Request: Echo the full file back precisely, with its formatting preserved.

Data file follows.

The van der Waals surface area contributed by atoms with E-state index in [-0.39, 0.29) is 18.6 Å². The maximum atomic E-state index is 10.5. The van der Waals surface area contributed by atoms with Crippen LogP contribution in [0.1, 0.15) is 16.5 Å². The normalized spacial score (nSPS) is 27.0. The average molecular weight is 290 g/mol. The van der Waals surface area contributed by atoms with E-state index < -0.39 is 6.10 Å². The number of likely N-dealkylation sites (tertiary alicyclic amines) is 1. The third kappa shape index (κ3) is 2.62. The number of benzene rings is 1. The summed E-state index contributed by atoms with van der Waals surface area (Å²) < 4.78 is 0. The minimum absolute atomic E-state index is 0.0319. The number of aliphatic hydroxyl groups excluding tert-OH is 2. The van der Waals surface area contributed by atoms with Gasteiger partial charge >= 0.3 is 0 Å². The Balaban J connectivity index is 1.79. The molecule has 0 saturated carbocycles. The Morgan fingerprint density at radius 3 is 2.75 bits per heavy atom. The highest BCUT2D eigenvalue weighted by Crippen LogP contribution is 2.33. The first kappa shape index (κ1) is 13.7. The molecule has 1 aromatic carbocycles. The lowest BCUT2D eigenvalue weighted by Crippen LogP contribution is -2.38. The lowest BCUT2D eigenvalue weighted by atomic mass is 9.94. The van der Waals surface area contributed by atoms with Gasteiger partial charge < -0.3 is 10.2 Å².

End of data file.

The van der Waals surface area contributed by atoms with E-state index in [-0.39, 0.29) is 18.6 Å². The maximum atomic E-state index is 10.5. The van der Waals surface area contributed by atoms with Crippen LogP contribution in [0.1, 0.15) is 16.5 Å². The normalized spacial score (nSPS) is 27.0. The average molecular weight is 290 g/mol. The van der Waals surface area contributed by atoms with E-state index < -0.39 is 6.10 Å². The number of likely N-dealkylation sites (tertiary alicyclic amines) is 1. The third kappa shape index (κ3) is 2.62. The number of benzene rings is 1. The summed E-state index contributed by atoms with van der Waals surface area (Å²) < 4.78 is 0. The minimum absolute atomic E-state index is 0.0319. The number of aliphatic hydroxyl groups excluding tert-OH is 2. The van der Waals surface area contributed by atoms with Gasteiger partial charge >= 0.3 is 0 Å². The Balaban J connectivity index is 1.79. The molecule has 0 saturated carbocycles. The Morgan fingerprint density at radius 3 is 2.75 bits per heavy atom. The highest BCUT2D eigenvalue weighted by Crippen LogP contribution is 2.33. The first kappa shape index (κ1) is 13.7. The molecule has 1 aromatic carbocycles. The lowest BCUT2D eigenvalue weighted by Crippen LogP contribution is -2.38. The lowest BCUT2D eigenvalue weighted by atomic mass is 9.94. The van der Waals surface area contributed by atoms with Gasteiger partial charge < -0.3 is 10.2 Å².